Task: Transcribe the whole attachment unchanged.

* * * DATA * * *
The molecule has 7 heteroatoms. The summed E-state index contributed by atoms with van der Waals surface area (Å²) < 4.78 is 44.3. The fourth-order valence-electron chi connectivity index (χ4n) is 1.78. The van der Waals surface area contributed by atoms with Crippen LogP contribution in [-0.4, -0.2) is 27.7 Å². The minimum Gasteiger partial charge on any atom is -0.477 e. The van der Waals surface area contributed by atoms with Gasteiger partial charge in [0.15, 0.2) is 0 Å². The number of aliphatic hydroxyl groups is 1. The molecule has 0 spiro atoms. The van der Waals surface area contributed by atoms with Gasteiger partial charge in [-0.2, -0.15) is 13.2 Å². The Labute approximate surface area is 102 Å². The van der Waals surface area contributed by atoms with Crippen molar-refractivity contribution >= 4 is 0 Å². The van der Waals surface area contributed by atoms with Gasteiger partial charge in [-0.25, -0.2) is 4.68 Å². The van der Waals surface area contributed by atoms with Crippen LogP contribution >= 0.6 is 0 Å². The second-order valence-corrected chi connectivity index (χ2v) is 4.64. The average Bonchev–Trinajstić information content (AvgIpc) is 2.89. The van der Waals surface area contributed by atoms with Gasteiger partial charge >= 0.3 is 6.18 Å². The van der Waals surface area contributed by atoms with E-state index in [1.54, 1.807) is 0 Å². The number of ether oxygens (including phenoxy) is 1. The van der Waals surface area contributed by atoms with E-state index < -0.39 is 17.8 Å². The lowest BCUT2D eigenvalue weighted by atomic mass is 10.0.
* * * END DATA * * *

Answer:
The molecule has 7 heteroatoms. The summed E-state index contributed by atoms with van der Waals surface area (Å²) < 4.78 is 44.3. The fourth-order valence-electron chi connectivity index (χ4n) is 1.78. The van der Waals surface area contributed by atoms with Crippen LogP contribution in [-0.4, -0.2) is 27.7 Å². The minimum Gasteiger partial charge on any atom is -0.477 e. The van der Waals surface area contributed by atoms with Gasteiger partial charge in [0.15, 0.2) is 0 Å². The number of aliphatic hydroxyl groups is 1. The molecule has 0 spiro atoms. The van der Waals surface area contributed by atoms with Gasteiger partial charge in [-0.2, -0.15) is 13.2 Å². The Labute approximate surface area is 102 Å². The van der Waals surface area contributed by atoms with Crippen molar-refractivity contribution >= 4 is 0 Å². The van der Waals surface area contributed by atoms with Gasteiger partial charge in [-0.25, -0.2) is 4.68 Å². The van der Waals surface area contributed by atoms with Crippen LogP contribution >= 0.6 is 0 Å². The second-order valence-corrected chi connectivity index (χ2v) is 4.64. The average Bonchev–Trinajstić information content (AvgIpc) is 2.89. The van der Waals surface area contributed by atoms with Gasteiger partial charge >= 0.3 is 6.18 Å². The van der Waals surface area contributed by atoms with E-state index in [1.54, 1.807) is 0 Å². The number of ether oxygens (including phenoxy) is 1. The van der Waals surface area contributed by atoms with E-state index < -0.39 is 17.8 Å². The lowest BCUT2D eigenvalue weighted by atomic mass is 10.0.